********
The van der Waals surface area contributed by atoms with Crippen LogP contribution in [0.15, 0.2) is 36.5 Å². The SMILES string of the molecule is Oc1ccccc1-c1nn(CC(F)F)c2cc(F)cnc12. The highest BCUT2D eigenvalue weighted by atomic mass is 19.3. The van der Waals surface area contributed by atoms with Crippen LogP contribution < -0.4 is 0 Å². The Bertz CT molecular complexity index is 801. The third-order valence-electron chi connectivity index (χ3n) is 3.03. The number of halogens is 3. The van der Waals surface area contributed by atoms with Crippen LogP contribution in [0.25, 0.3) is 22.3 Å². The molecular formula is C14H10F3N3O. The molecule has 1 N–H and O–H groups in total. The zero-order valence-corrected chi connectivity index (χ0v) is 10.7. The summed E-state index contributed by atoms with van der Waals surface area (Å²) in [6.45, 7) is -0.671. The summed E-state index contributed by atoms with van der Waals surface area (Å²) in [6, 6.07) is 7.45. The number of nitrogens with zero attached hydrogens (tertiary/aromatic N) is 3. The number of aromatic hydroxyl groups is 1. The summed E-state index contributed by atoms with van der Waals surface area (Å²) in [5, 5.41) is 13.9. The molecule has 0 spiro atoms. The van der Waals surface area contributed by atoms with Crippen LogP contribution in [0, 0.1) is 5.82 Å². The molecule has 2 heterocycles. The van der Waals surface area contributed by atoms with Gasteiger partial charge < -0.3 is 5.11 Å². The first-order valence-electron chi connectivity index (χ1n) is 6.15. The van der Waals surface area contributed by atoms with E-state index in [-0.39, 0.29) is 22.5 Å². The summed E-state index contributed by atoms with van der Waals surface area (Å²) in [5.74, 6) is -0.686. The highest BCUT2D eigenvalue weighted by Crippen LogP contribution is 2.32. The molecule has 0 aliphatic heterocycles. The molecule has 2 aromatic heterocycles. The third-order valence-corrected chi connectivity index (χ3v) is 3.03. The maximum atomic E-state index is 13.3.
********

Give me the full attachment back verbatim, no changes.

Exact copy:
The van der Waals surface area contributed by atoms with Crippen LogP contribution in [0.15, 0.2) is 36.5 Å². The SMILES string of the molecule is Oc1ccccc1-c1nn(CC(F)F)c2cc(F)cnc12. The highest BCUT2D eigenvalue weighted by atomic mass is 19.3. The van der Waals surface area contributed by atoms with Crippen LogP contribution < -0.4 is 0 Å². The Bertz CT molecular complexity index is 801. The third-order valence-electron chi connectivity index (χ3n) is 3.03. The number of halogens is 3. The van der Waals surface area contributed by atoms with Crippen LogP contribution in [0.25, 0.3) is 22.3 Å². The molecular formula is C14H10F3N3O. The molecule has 1 N–H and O–H groups in total. The zero-order valence-corrected chi connectivity index (χ0v) is 10.7. The summed E-state index contributed by atoms with van der Waals surface area (Å²) in [6.45, 7) is -0.671. The summed E-state index contributed by atoms with van der Waals surface area (Å²) in [6, 6.07) is 7.45. The number of nitrogens with zero attached hydrogens (tertiary/aromatic N) is 3. The number of aromatic hydroxyl groups is 1. The summed E-state index contributed by atoms with van der Waals surface area (Å²) in [5, 5.41) is 13.9. The molecule has 0 spiro atoms. The van der Waals surface area contributed by atoms with Crippen LogP contribution in [0, 0.1) is 5.82 Å². The molecule has 2 heterocycles. The van der Waals surface area contributed by atoms with Gasteiger partial charge < -0.3 is 5.11 Å². The first-order valence-electron chi connectivity index (χ1n) is 6.15. The van der Waals surface area contributed by atoms with E-state index in [-0.39, 0.29) is 22.5 Å². The summed E-state index contributed by atoms with van der Waals surface area (Å²) in [5.74, 6) is -0.686. The highest BCUT2D eigenvalue weighted by Crippen LogP contribution is 2.32. The molecule has 0 aliphatic heterocycles. The molecule has 2 aromatic heterocycles. The third-order valence-corrected chi connectivity index (χ3v) is 3.03. The maximum atomic E-state index is 13.3.